MUNICH — He wore dark clothes, sported a baseball cap and would only say he was from Argentina, once home to Nazi murderers Adolf Eichmann and Josef Mengele.
The winning bidder’s name will remain a secret only known to a select circle that includes Wolfgang Hermann, co-owner of the Hermann Historica auction house, where hundreds of WWII items, once owned by mass murderers, were up for bid.
The mystery man used bid number 888.
In Germany it’s illegal to greet anyone with “Heil Hitler.” The number 88 marks “H”, the eighth letter of the alphabet, and is used by sympathizers of the Nazis in salutes.
The Press was refused auction entry, but a reporter from the German publication, Bild, managed to get inside. The room was full of “young couples, elderly men, and muscular guys with shaved heads and tattoos,” Bild said in their report.
The man from South America spent about $700,000 on Nazi items. The sale included:
- One of Adolf Hitler’s uniform jackets ($312,000)
- A set of Hermann Goering’s silken underwear ($33,000)
- Brass container that Goering used to kill himself with hydrogen cyanide
- Length of rope used to hang war criminal Julius Streicher
- X-rays and the investigation reports on Hitler’s health
- Dresses worn by Hitler’s wife Eva Braun
- Secret wiretap transcripts of the prisoners at Nuremberg
- Hitler’s dog-tax assessment form
Last week, the Central Council of Jews in Germany appealed to the auction house to cancel, saying it was “scandalous and disgusting” to promote Nazis just to make money.
German law prohibits the open display and distribution of Nazi objects, slogans and symbols, but not their purchase or ownership by researchers and collectors.
The items were formerly owned by the late US army medic Dr. John K. Lattimer, who monitored the health of Nazi war criminals on trial in Nuremberg. Media reports in Germany, described his 30-room mansion in Englewood, New Jersey as “bursting at the seams” with artifacts linked to the evil regime.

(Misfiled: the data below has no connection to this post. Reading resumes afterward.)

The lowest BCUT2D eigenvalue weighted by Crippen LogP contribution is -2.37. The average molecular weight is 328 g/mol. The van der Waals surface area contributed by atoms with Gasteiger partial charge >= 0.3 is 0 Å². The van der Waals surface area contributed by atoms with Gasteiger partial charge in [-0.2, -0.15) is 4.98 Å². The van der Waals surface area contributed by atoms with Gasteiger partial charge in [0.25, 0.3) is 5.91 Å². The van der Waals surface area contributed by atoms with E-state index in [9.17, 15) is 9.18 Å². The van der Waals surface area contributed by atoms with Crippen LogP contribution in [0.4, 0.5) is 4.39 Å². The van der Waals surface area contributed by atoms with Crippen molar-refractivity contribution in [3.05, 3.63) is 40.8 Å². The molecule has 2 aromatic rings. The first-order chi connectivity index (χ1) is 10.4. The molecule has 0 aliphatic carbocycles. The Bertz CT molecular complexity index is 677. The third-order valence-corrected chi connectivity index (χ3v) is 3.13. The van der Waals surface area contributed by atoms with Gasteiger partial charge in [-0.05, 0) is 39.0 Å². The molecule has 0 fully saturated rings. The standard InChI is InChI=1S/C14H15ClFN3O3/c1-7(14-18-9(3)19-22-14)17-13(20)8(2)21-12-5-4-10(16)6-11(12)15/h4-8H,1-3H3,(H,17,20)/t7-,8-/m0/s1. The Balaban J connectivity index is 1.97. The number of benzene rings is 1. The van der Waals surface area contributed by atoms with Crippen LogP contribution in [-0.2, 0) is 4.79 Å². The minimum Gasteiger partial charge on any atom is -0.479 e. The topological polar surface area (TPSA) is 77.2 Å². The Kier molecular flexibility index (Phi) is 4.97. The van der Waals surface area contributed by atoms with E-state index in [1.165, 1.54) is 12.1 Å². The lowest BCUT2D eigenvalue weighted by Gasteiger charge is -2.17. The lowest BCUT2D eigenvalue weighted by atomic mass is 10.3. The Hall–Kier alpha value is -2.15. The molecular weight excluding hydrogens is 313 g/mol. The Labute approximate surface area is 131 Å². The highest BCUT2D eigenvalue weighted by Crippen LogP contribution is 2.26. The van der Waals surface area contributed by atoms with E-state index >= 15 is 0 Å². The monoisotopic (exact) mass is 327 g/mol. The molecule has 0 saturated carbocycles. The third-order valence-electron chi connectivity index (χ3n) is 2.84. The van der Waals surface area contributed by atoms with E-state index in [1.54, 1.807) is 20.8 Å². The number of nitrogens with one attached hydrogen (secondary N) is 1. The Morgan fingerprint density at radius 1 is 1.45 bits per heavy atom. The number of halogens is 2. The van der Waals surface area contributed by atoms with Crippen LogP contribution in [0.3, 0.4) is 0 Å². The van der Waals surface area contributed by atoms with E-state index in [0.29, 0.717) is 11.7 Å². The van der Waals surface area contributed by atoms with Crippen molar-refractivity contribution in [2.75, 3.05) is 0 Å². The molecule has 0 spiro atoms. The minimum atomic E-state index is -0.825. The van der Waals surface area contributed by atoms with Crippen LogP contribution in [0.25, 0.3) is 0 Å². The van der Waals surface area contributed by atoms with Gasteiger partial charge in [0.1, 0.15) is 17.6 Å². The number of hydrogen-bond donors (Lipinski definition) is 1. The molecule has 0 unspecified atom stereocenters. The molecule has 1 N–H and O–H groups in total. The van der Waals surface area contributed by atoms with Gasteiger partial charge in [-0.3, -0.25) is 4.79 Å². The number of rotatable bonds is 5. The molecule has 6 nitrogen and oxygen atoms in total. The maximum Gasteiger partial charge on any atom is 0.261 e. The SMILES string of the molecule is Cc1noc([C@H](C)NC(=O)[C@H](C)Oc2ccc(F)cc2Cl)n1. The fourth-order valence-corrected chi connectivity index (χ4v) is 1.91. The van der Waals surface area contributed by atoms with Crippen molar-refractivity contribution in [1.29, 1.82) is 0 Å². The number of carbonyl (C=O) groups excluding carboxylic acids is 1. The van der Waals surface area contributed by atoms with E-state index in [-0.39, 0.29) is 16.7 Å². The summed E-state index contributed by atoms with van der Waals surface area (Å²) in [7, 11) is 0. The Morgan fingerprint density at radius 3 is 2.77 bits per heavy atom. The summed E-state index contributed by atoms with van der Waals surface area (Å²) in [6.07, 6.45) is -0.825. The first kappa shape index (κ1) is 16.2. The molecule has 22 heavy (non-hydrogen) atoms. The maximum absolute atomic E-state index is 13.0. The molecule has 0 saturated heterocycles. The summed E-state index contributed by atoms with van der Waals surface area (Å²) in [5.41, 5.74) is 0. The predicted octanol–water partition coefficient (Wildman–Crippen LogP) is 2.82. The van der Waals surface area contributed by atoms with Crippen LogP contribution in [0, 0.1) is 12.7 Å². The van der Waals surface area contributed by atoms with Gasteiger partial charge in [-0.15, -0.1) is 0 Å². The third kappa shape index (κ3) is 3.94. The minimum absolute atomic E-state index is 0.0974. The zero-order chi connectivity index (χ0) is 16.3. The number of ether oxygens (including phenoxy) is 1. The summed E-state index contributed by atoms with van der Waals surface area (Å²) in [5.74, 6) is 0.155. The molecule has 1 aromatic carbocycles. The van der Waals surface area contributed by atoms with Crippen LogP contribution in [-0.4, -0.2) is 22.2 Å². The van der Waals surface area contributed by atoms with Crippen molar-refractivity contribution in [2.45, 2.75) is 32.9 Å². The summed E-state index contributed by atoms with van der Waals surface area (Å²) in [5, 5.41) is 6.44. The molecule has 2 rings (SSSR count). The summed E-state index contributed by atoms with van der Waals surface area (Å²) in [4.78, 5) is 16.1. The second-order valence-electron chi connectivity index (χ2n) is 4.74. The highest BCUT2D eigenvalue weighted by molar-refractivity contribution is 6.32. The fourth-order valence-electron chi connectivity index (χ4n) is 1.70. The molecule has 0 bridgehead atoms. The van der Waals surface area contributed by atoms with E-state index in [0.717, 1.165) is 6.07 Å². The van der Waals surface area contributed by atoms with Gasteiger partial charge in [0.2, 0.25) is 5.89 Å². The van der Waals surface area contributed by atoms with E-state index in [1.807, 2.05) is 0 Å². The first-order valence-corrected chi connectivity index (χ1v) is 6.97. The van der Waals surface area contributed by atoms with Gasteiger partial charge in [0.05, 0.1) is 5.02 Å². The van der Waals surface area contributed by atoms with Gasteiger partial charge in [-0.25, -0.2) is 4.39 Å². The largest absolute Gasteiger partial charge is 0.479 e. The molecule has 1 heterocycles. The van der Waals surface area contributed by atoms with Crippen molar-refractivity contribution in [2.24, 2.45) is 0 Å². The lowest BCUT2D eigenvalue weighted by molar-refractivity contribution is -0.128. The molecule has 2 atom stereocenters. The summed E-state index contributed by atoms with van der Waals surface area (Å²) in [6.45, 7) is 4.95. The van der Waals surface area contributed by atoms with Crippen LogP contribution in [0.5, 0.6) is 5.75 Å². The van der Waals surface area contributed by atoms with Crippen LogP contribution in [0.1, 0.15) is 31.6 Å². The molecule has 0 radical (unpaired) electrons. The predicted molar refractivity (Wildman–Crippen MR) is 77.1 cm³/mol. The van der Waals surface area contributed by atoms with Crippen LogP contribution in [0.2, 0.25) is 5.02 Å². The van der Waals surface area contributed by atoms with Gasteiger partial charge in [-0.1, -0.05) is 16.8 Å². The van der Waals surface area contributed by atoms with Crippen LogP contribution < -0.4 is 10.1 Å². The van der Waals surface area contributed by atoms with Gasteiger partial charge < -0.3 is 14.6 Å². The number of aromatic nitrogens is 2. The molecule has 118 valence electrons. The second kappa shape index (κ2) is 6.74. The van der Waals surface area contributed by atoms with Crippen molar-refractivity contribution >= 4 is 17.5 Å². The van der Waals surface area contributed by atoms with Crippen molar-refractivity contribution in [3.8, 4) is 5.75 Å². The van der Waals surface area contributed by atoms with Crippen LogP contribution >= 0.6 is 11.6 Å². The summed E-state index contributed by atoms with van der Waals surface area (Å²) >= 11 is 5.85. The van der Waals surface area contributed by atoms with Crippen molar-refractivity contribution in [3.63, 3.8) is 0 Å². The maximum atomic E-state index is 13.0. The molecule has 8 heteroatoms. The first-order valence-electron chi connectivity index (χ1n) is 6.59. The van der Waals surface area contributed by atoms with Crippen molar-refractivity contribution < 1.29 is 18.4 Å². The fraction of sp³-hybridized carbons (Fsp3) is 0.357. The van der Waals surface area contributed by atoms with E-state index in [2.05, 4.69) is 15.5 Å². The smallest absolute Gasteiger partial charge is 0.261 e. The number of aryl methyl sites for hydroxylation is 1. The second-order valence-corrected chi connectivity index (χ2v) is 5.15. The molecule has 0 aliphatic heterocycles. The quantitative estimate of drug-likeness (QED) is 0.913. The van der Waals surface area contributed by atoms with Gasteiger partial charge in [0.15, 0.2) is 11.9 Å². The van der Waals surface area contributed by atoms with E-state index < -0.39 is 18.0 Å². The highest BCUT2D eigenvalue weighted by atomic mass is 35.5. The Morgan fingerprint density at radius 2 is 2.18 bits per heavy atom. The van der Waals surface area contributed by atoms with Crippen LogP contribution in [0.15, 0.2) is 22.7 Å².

Lattimer was born in 1914 on a Michigan farm homesteaded by his family in 1865. He attended New York City public schools and graduated Columbia University at 15. He joined the US Army as a physician with advanced specialty training from Columbia College of Physicians and Surgeons.
He appeared on the front page of the New York Times in uniform, leading a platoon of WWII Army nurses through an unusual set of marching exercises. To occupy themselves during the days waiting to be deployed to Europe, the young women attended performances at Radio City Music Hall, and perfected their own rendition of the Rockettes’ “March of the Toy Soldiers”, which the young nurses executed in Olive Drab on the train platform, entertaining incoming troops.
During the Normandy invasion, Lattimer dragged survivors up from Omaha Beach and patched their wounds. He established the urology service at the Army 98th Field Hospital in Munich, but it was soon discovered that he had competed in track and field with Jesse Owens at Madison Square Garden.
Dr. Lattimer was immediately assigned an airplane and pilot, so as soon as he had finished each day’s surgeries, he could fly to Kassel, Germany, where he trained for the Seventh Army Games, then referred to as the “G.I. Olympics”. He won first place in the 200-meter hurdles. His world record stood for 12 years.
During the War Crimes Trials in Nuremberg, Dr. Lattimer attended the prisoners and the staff. He was charged to keep the accused men healthy, just long enough to give them fair trials. Years later, he wrote books about his wartime service, the Kennedy assassination, Abraham Lincoln, and the geology and history of New Jersey.
Dr. Lattimer returned to New York in 1946, married Jamie Hill, and soon became Head Professor at Columbia University, Chairman of Columbia-Presbyterian Medical Center’s Urology Department and President of the New York, the National and the International Urological Societies – all simultaneously.
He is credited with the cure for the previously fatal disease of Renal Tuberculosis and with establishing Pediatric Urology as a specialty. He died at 92.